Tag: mental health

Mental Health, Writing, and the Slippery Nature of Time

If you were to ask me, “How long has it been since you’ve written anything?” my response would be as overly dramatic as it would be incorrect. I’m not great with time in general, and things that happened in the ’90s might as well have been a few months ago. My wife and children know better than to rely on me for accuracy in recalling when most things happened aside from birthdays and momentous events. Even with things like that, it’s better not to bring me into the conversation.

I just looked at my last post, which was in April, but it feels closer to a year ago. Whenever I take extended breaks from writing, two things happen. First, I’m utterly convinced that I’ll never write again, and second, the break will feel exponentially longer than the actual time period. This has been the case since early high school, when I set myself on the path to be a Writer, the capital W carrying the distinction of being a published writer one day, as if that magically changes anything about the nature of writing itself. Of course it doesn’t; I’ve been a writer since I was nine years old and wrote a strange free-verse poem about the nature of God that freaked my conversative grandmother out.

In any case, the pandemic and lockdowns took my already depleted passion for writing (depletion set in motion by a house fire we endured in 2019) and pretty much killed it. I suppose I shouldn’t say killed it…let’s say choked it to a point that all vital signs dropped so low as to be practically undetectable. During that time and into the current world situation of another American mass shooting, the odd specter of monkeypox (it really needs a better name), and the increasing dumbassery of folks like Marjorie Taylor Greene in my adopted home of Georgia, I’ve stayed med-compliant but also away from the keyboard and journal. This weekend, for some reason, the fog lifted somewhat. Perhaps it’s because I went to my church to rehearse for our upcoming VBS (vacation Bible school, for those not familiar with the term) during which I’ll don the felt after a two-year hiatus and perform the puppet. When I was there–interacting with people in earnest for the first time in over two years–I felt a twinge of my former self emerge. I’m still an introvert and prefer being alone to doing anything social, but it felt almost good to be around people. I say “almost” because I’ll never be completely shed of social anxiety and the grab-bag of other neuroses that have permanent residency my brain. I’ve come to accept that about myself, and I’m proud that none of my issues prevented me from saying yes to performing during this year’s VBS.

What does that mean for me creatively? Will I start writing music again (a rather recent casualty after an impressive pandemic run of writing two or three songs a day)? Will I start writing in the morning again as I drink coffee, like I used to?

I’m not sure. I’m rather surprised to find myself writing this, which is easily the longest, blog-like thing I’ve written in years… no exaggeration. I’ll continue trying to take it easy on myself and not give too much credence to my inner-critic voice that can come up with some truly hateful things to say. Maybe I’ll see if I can still tune into the Cosmic Signal and shake loose a poem tomorrow. I hope so. Until then, vacuuming and cleaning the kitchen beckons me, and I should answer. Be well.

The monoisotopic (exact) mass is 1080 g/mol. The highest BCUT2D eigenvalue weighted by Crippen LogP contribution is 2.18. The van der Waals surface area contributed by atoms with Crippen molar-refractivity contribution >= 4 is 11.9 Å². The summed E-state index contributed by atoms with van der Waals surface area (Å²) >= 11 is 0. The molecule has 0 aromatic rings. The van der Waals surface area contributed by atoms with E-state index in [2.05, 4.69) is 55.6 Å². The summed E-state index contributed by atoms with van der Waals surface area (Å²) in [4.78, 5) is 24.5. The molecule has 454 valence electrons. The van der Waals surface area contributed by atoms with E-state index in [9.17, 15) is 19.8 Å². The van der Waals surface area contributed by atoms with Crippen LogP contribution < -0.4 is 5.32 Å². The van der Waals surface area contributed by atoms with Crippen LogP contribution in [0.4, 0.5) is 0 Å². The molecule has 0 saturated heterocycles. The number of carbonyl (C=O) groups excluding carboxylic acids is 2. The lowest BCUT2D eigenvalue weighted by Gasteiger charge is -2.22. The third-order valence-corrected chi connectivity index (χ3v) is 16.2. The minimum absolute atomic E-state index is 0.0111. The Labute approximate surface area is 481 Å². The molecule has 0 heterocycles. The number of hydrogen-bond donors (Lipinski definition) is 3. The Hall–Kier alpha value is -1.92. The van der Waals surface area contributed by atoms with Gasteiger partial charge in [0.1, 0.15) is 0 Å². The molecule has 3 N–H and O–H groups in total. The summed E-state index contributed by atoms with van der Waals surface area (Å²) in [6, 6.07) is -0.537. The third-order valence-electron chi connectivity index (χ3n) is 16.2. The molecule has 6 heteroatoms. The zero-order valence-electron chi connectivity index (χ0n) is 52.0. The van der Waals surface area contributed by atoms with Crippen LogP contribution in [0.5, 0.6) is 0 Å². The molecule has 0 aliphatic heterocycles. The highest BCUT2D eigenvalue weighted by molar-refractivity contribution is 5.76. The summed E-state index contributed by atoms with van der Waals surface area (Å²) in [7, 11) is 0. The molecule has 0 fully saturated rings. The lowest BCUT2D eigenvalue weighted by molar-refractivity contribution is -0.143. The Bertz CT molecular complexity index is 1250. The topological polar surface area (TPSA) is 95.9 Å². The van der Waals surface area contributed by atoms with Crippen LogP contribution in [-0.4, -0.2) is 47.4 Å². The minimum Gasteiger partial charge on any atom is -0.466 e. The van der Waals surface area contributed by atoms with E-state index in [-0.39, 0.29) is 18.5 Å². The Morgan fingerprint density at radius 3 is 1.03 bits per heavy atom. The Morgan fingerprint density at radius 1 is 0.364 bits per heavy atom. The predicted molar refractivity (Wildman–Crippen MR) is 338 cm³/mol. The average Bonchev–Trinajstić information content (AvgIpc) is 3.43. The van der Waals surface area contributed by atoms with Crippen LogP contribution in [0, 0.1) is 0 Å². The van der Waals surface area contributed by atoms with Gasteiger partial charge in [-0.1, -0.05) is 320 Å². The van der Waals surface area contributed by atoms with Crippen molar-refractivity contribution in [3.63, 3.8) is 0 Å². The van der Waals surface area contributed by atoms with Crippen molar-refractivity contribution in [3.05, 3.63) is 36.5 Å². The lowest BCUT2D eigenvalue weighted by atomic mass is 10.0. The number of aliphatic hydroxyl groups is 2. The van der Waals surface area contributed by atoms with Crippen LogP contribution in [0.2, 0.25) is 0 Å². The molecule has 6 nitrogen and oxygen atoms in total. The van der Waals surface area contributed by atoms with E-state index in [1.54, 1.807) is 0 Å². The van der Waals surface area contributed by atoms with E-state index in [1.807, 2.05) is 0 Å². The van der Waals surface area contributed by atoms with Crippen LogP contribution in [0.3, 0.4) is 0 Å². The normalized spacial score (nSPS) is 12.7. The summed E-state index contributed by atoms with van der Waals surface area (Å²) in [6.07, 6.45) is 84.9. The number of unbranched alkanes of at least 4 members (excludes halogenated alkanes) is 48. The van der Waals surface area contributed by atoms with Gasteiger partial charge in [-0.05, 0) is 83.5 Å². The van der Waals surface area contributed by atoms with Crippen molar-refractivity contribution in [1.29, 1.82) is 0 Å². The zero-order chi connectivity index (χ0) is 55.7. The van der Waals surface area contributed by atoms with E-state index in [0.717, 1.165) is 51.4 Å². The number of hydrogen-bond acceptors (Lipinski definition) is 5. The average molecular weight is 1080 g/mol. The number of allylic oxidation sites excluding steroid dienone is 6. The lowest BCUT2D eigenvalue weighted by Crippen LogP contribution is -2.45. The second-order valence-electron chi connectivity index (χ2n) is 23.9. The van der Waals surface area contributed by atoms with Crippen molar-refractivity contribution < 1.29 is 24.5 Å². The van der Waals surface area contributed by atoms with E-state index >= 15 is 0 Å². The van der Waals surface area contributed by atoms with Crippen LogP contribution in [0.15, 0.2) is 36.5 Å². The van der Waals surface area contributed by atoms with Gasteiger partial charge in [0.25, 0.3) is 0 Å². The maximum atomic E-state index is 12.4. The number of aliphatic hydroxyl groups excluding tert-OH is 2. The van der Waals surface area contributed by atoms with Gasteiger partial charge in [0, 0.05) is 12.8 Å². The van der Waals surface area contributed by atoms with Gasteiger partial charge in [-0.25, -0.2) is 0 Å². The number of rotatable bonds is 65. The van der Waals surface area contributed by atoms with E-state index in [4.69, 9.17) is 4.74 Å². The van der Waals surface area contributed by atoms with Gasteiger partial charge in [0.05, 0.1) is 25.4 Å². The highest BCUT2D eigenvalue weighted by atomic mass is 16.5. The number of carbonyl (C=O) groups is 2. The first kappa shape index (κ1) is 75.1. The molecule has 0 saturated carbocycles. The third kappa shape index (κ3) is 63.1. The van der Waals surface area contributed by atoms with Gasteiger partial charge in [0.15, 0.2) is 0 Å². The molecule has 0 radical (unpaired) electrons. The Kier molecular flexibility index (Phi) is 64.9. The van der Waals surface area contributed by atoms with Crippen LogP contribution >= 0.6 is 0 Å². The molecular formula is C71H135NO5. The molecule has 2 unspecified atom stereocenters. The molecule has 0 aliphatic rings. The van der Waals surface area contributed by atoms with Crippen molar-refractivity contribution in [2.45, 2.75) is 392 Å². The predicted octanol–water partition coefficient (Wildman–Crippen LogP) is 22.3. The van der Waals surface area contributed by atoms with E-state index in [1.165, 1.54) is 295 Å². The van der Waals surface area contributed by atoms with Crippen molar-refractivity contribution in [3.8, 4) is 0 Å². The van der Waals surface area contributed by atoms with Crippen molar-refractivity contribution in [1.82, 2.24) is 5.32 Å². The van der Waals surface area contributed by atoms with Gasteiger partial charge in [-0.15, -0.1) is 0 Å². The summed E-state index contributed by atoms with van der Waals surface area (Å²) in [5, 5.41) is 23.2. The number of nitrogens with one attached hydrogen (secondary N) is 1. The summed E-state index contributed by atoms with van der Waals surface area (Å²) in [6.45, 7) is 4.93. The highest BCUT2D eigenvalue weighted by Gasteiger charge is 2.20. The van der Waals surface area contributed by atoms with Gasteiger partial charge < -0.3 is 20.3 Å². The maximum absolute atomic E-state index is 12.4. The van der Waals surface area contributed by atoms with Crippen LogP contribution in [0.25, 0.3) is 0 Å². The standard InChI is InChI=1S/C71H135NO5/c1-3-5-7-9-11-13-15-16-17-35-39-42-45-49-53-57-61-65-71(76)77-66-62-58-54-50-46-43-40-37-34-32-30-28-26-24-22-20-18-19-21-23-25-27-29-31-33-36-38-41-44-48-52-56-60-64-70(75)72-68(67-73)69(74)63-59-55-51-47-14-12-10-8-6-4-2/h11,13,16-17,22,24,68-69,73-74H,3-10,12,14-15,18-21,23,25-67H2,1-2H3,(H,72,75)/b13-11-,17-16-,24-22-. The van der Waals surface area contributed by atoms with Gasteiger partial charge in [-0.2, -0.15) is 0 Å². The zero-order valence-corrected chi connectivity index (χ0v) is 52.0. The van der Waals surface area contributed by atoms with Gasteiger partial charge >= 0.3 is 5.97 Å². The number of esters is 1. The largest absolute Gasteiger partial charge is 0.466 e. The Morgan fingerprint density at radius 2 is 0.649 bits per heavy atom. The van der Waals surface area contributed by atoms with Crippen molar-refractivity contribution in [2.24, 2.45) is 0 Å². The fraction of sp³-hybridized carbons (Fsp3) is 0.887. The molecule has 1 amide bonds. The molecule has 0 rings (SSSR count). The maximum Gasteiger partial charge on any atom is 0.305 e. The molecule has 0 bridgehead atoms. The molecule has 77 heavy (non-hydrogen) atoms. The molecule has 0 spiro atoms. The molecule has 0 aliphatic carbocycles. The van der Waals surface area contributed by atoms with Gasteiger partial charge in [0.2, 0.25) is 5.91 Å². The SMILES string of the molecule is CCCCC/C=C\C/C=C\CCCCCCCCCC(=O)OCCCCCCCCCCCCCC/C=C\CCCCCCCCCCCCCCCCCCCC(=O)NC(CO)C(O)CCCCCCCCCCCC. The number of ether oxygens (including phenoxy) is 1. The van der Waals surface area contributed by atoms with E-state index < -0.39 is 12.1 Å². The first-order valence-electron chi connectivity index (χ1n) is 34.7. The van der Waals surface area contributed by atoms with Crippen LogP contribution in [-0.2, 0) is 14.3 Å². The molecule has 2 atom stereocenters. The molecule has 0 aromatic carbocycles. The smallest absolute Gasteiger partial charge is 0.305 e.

P.S. There are mostly likely several typos in this post, and they’ll just have to stay there.

Road Trip

Road Trip

My shallow breath should be
a giveaway, as it rattles in my
lungs and does its best to fog
up the windows of your car
but it can’t quite manage…

like so many things about me,
it’s only half-right, functions only
at a diminished capacity–my broken
thoughts, my shrunken confidence,
a puzzle missing key pieces.

You turn the the car back on and
drive through the night without
headlights, taking your chances,
chain-smoking and listening to oldies
while I try to convince myself I’m real.

Survivor’s Guilt

Pain seeks its own level,
you tell me as we look out

over the ruined city, eerily
beautiful in the moonlight.

I can hear the screaming
from here, or so I imagine.

You hold my face in your hands,
and I feel your breath as you

whisper, You did not cause this.
Far below, in the rubble, a hand

moves once and then stills forever.

The Pretend River Flatters Me, Plots My Demise

I’m deeply distrustful, and often terrified of, water.

The Pretend River Flatters Me, Plots My Demise

“Did you think of me as someone handsome?”
I asked, “someone capable, strong, with vibrant eyes,
quick, sure smiles, and hardy handshakes?”

“I certainly do,” Old Man River said and winked,
its banks rife with flowers and redolent with miracles,
its rocks glittering under a made-for-TV sunset.

“I competed in the Depressive Olympics,” I said, “and I medaled
in Free-Floating Anxiety and Abandonment Issues.
When they played the national dirge, I hid.”

“That’s the saddest thing I’ve heard,” Old Man River said.
and I know from sad. People dump their tears in me.
I’m more salt than freshwater at this point, did you know that?

“I often wring myself out like a murderer who regrets killing,”
I told Old Man River (which was masquerading…it was actually
just a creek with a over-sized ego and a penchant for flooding).

“You’re a golden man, and I’m deeply in love with you,”
the pretend river sang, but I didn’t believe one gurgling word,
because water lies, and it waits for the right moment to drown us.